Our police knows everything

Last month there were two thefts from people connected to Slovene president Janez Drnovšek. Each time there was a computer (with possibly sensitive data) stolen among other minor valuable things. After first theft the police immediately issued a notice that the theft probably isn’t related to the president, rather that it was a coincidence. After the second theft they immediately claimed the same, plus that two incidents aren’t related. Even though they didn’t have a clue who was behind the thefts and what were the reasons at that time. Isn’t that really brilliant crime investigation from our police? Here comes even more fascinating investigation conclusion.

After a while they arrested a couple of drug addicts that stole one of the computers and sold it to another person. But here comes the witchcraft touch: the police says the data wasn’t compromised in any way. How can police be so sure that nobody copied the harddrive or stolen the data in some other way – the computer was missing for weeks? Are they using some alien surveillance technology?

Statements like that certainly don’t add to police credibility, do they?

8 thoughts on “Our police knows everything

  1. Can I open another question? 🙂

    What is (potentially) sensitive data doing on a laptop at all (or unprotected)?

    I know, I know – I usually ask the hard questions 🙂


  2. Hey Miha,

    You are totally correct. However, I am not sure those were laptops (perhaps they were) and you know the usual user, who sticks the password on the monitor….But even if the data was protected, how could anybody know, that it wasn’t copied and decrypted?

  3. Hi Miha 🙂

    According to publicly available information (http://24ur.com/bin/article.php?article_id=3093886) they stole two (?) laptops.

    To answer your question. If someone was after the data on the laptops (and they know what they were doing) there is no (!) valid way to tell if anything was copied from these laptops. In this case you must (should!) assume that all the data on the laptops was compromised.

    If data was encrypted my main question would be what was used for encryption. EFS? Something else? If EFS was used then my next question would be how strong is user password? Was it blank or easy to guess? EFS (on Windows 2000 and XP) is just as strong as user password protecting the user profile that holds the private key.

    This is actually a global problem. I read almost daily, news about stolen laptops that held sensitive information.

    In Japan top secret military secrets leaked by personnel that exchanged disks (?) that they thought was containing pornography material (http://www.asahi.com/english/Herald-asahi/TKY200704020115.html).

    And this not only a problem with laptops. Let us not forget about all the USB drives that can hold a lot of sensitive data… (and if we immediately notice stolen laptops – how long will it take users to notice stolen or missing USB keys).

  4. Ah, OK, so those were laptops (I wasn’t sure). Well, yes, it was a sort of rhetorical question and I guess we agree on the fact that it is impossible to know what our police knows.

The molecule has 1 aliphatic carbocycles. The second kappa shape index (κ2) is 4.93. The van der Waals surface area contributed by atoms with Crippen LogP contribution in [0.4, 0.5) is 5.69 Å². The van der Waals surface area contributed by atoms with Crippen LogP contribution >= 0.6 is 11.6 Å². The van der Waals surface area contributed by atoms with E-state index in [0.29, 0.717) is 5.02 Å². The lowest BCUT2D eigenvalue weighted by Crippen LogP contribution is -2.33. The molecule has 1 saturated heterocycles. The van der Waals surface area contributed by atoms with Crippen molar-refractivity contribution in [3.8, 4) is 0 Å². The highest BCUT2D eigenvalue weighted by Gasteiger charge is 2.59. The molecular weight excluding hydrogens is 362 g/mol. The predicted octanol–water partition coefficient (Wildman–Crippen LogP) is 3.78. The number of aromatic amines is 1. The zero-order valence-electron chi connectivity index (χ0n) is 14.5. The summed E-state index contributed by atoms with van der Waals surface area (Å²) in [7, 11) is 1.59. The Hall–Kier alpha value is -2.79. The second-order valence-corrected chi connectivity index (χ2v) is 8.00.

The consequence of such police statements are quite horrifying though and I see two scenarios or perhaps a combination of both:
    a) they don’t have a clue about computers
    b) they are bending the truth (read lying) to please the public or even worse, to protect somebody
    Either way, how would one trust such a reliable police in any case? Note that if you get accused of something (perhaps crossing the road where there is no pedestrian crossing) and only proof is police(wo)man word against yours, guess whos word prevails…

  5. I am not really concerned about jaywalking and other minor offenses (specially where I only put myself in danger). I am concerned about other (harder to prove or prosecute) crimes. E.g. crimes involving computers.
    I am pretty sure that if you know what you are doing you can get away with just about anything (and if not – a good lawyer can sure help out).
    We still have problem accepting hacking (or even just attempt of hacking) as a crime (any kind of hacking – e.g. with or without monetary reward(s))). For test — you can just “attempt” to rob a bank and see how well you get off… So where is the difference between these two? That I might have a gun when I attempt to rob a bank? But it is just a plastic one? :-). Trust me 🙂 I can do more “damage” over the network then “in person”… 🙂
    The difference is in perception and police task forces around the world still have problems with intangible evidence (not to mention chain of custody, forensics involved in such prosecutions…). These days anyone can be a cyber criminal from safety of their homes or unprotected WiFi access point, while police/prosecutor human resources are still very much limited with cases that they (think they) understand…

  6. Wow, I could have written this blog post b/c , the same Cover Your A55 story was used by officials at the VA here in the states. A computer laptop was stolen with the detailed info of 25+ million people. They had a precise number which was very suspicious to begin with. Then they waited a few days to announce it. Then a few weeks later they discovered the laptop and sure enough, they were positive none of the data was ever looked at. How convenient. I’m sure the theives must have promised them they didn’t look at the data and that’s how they figured it out.

    At least bureaucrats use the same BS whatever country they are in.

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